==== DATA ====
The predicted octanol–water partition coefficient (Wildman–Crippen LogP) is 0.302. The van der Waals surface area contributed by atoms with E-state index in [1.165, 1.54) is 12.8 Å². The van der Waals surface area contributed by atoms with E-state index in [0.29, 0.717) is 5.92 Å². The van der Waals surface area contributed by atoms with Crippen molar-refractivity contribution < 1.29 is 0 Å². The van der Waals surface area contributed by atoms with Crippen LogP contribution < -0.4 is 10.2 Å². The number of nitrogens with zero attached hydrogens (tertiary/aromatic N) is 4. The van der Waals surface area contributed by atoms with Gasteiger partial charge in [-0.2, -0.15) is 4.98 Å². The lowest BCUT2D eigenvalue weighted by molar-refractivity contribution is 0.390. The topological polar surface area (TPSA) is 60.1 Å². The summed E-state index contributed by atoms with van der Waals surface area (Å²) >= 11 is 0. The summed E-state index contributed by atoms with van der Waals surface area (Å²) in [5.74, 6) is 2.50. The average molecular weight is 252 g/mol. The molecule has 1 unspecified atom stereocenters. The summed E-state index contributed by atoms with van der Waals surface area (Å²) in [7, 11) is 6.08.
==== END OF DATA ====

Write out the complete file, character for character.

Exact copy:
The predicted octanol–water partition coefficient (Wildman–Crippen LogP) is 0.302. The van der Waals surface area contributed by atoms with E-state index in [1.165, 1.54) is 12.8 Å². The van der Waals surface area contributed by atoms with E-state index in [0.29, 0.717) is 5.92 Å². The van der Waals surface area contributed by atoms with Crippen molar-refractivity contribution < 1.29 is 0 Å². The van der Waals surface area contributed by atoms with Crippen LogP contribution < -0.4 is 10.2 Å². The number of nitrogens with zero attached hydrogens (tertiary/aromatic N) is 4. The van der Waals surface area contributed by atoms with Gasteiger partial charge in [-0.2, -0.15) is 4.98 Å². The lowest BCUT2D eigenvalue weighted by molar-refractivity contribution is 0.390. The topological polar surface area (TPSA) is 60.1 Å². The summed E-state index contributed by atoms with van der Waals surface area (Å²) >= 11 is 0. The summed E-state index contributed by atoms with van der Waals surface area (Å²) in [5.74, 6) is 2.50. The average molecular weight is 252 g/mol. The molecule has 1 unspecified atom stereocenters. The summed E-state index contributed by atoms with van der Waals surface area (Å²) in [7, 11) is 6.08.